The question then arises, ‘What was this reality on another level?’

In a sense we will always find it difficult to get our minds around how it was, spiritually, for people 2000 years ago. We know this much from the Gospels, that outwardly, there was a dreadful sense of deadness about everything. We have only to think of how tradition-bound the Church of those times had become. It was all a matter of parroting the Scripture and going through the motions. Real, living, faith and goodness had been killed off. We can think back to a people caught up in dead, self-gratifying thinking and attitudes. Even if they wanted a way out, they couldn’t find it.

We in our day talk of people being pretty dead when they sit around and watch television all day.

Worship is itself dead if all it involves is repeating old worn out phrases and the mindless observance of rituals. Thinking is dead if all we are doing is repeating what others say. So, here is the picture; the spiritual picture; of those times.

It was as the result of His work on earth, successfully carried out, that the Lord changed all this.

He came to make it possible for people to think for themselves again. He came to restore the beauty, appeal, power and relevance of Divine Truth. He came to rekindle spiritual love in people’s hearts and to reawaken their confidence in a God who cared. He made it possible for Divine light to penetrate even to the natural and outermost level of human awareness and consciousness.

It wasn’t done easily. The very reason why the Lord became incarnate was so that He might confront the forces of darkness from hell so much in control and so casting their shadow over everything at that time. He confronted them and engaged them in temptation combats, one after another. He felt their influence; knew in Himself how powerful and alluring they could be; saw the extent of their grip on human nature; and yet overcame them and established His ascendancy over them. We hardly know of or read about what was going on within, but this is how it was. On the cross He gained His final and fullest victory. And, as He did so,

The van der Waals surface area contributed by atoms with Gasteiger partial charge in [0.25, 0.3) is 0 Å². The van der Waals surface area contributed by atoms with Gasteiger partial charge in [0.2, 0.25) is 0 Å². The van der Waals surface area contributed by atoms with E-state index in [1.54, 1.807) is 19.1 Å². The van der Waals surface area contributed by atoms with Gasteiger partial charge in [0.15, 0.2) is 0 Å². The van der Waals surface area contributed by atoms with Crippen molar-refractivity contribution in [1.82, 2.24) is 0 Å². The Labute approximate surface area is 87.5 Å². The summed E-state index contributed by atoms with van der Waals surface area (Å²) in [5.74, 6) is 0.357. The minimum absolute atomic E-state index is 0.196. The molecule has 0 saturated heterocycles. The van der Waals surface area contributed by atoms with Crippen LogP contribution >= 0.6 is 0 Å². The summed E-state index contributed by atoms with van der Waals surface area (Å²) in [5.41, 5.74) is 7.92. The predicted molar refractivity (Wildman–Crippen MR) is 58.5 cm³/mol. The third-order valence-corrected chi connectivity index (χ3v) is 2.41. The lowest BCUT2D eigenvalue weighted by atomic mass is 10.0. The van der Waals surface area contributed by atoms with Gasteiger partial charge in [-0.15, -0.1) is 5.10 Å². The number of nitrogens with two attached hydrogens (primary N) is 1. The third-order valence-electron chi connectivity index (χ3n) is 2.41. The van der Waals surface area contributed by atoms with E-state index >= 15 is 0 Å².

“behold, the veil of the temple was torn in tow from top to bottom; and the earth quaked, and the rocks were split, and the graves were opened; and many bodies of the saints who had fallen asleep were raised; and coming out of the graves after his resurrection, they went into the holy city and appeared to many.”

Let yourself feel what is being said here. What we need to get in touch with is the over-rising sense of people being liberated; set free; and coming back to life.

“It is recorded in Matthew that after the passion of the Lord the tombs were opened, and many bodies of those that slept came out of their tombs, went into the holy city, and appeared to many. (Chapter 27:52, 53). The tombs being opened, and many bodies of them that slept appearing, has a similar signification to what which is stated in Ezekiel, where it is said that Jehovah would open the sepulchres and cause them to come up out of the sepulchres, namely the regeneration of the faithful and their resurrection unto life; not that the bodies themselves, which lay in the tombs, rose again, but that there was the appearance of this in order that both regeneration and resurrection unto life from the Lord might be signified.”(Apocalypse Explained 659:15)

How it was then it very much as it is with you and me today. There are attitudes, thoughts, feelings and yearnings we all have that are encased with grave clothes and laid in a grave.

Our yearning to relate better to others around us can be encased with mistrust because of bitter experience.

Our sense of usefulness and self-worth may be just about dead because of withering criticism of our foolish mistakes in the past.

Our thoughts and hopes for the future may have the shadows of fear falling heavily across them.

Our sense of purpose and meaning in life is so often laid to rest by cynicism and disappointment.

Let’s ask ourselves: how many saints – or saintly things – are buried in the grave-yards of hopelessness or disappointment or bad experience generally?

But now these can be liberated and set free. Now they can be brought back to life and vitality.

The thing is, the Lord overcame the powers of darkness then and He can overcome those same powers of darkness in us now.

What, then, of Good Friday?

It is all about the things of the Lord within us brought back to life; being raised out of the graves to which old hurts, cynicism, disappointments and bad experiences have consigned them. The Saviour of the world can become the Saviour of our world, restoring to life what was once dead.

“And behold, the veil of the temple was torn in two from top to bottom; and the earth quaked, and the rocks were split, and the graves were opened; and many bodies of the saints who had fallen asleep were raised; and coming out of the graves after his resurrection, they went into the holy city and appeared to many.”